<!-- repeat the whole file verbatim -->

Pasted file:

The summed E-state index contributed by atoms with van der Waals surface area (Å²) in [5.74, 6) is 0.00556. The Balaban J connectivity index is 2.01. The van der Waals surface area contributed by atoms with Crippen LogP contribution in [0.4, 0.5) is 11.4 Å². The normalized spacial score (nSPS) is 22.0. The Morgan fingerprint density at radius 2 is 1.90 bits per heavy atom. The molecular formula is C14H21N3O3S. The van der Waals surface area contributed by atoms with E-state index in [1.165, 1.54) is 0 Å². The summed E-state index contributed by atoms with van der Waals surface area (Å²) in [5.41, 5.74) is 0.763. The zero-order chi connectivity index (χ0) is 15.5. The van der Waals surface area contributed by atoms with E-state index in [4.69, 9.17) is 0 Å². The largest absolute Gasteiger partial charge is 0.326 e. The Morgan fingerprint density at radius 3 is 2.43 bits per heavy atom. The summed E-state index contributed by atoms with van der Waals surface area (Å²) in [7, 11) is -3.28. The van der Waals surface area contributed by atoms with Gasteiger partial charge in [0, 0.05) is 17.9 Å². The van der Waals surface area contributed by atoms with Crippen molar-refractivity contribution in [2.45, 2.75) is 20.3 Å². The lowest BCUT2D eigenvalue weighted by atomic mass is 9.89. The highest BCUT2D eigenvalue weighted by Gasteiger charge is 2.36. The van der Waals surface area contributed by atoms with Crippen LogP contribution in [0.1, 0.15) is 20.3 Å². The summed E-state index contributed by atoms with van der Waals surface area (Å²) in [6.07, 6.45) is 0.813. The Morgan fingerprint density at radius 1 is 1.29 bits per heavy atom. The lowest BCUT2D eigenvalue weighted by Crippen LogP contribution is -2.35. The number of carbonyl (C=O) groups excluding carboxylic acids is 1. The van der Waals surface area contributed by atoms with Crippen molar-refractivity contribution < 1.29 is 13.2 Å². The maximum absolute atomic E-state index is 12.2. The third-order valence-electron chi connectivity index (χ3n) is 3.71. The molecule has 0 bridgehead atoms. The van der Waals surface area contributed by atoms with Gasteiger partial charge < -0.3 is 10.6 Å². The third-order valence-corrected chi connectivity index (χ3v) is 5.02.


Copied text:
The summed E-state index contributed by atoms with van der Waals surface area (Å²) in [5.74, 6) is 0.00556. The Balaban J connectivity index is 2.01. The van der Waals surface area contributed by atoms with Crippen LogP contribution in [0.4, 0.5) is 11.4 Å². The normalized spacial score (nSPS) is 22.0. The Morgan fingerprint density at radius 2 is 1.90 bits per heavy atom. The molecular formula is C14H21N3O3S. The van der Waals surface area contributed by atoms with E-state index in [1.165, 1.54) is 0 Å². The summed E-state index contributed by atoms with van der Waals surface area (Å²) in [5.41, 5.74) is 0.763. The zero-order chi connectivity index (χ0) is 15.5. The van der Waals surface area contributed by atoms with E-state index in [4.69, 9.17) is 0 Å². The largest absolute Gasteiger partial charge is 0.326 e. The Morgan fingerprint density at radius 3 is 2.43 bits per heavy atom. The summed E-state index contributed by atoms with van der Waals surface area (Å²) in [7, 11) is -3.28. The van der Waals surface area contributed by atoms with Gasteiger partial charge in [0, 0.05) is 17.9 Å². The van der Waals surface area contributed by atoms with Crippen molar-refractivity contribution in [2.45, 2.75) is 20.3 Å². The lowest BCUT2D eigenvalue weighted by atomic mass is 9.89. The highest BCUT2D eigenvalue weighted by Gasteiger charge is 2.36. The van der Waals surface area contributed by atoms with Crippen LogP contribution in [0.1, 0.15) is 20.3 Å². The summed E-state index contributed by atoms with van der Waals surface area (Å²) in [6.07, 6.45) is 0.813. The Morgan fingerprint density at radius 1 is 1.29 bits per heavy atom. The lowest BCUT2D eigenvalue weighted by Crippen LogP contribution is -2.35. The number of carbonyl (C=O) groups excluding carboxylic acids is 1. The van der Waals surface area contributed by atoms with Crippen molar-refractivity contribution < 1.29 is 13.2 Å². The maximum absolute atomic E-state index is 12.2. The third-order valence-electron chi connectivity index (χ3n) is 3.71. The molecule has 0 bridgehead atoms. The van der Waals surface area contributed by atoms with Gasteiger partial charge < -0.3 is 10.6 Å². The third-order valence-corrected chi connectivity index (χ3v) is 5.02.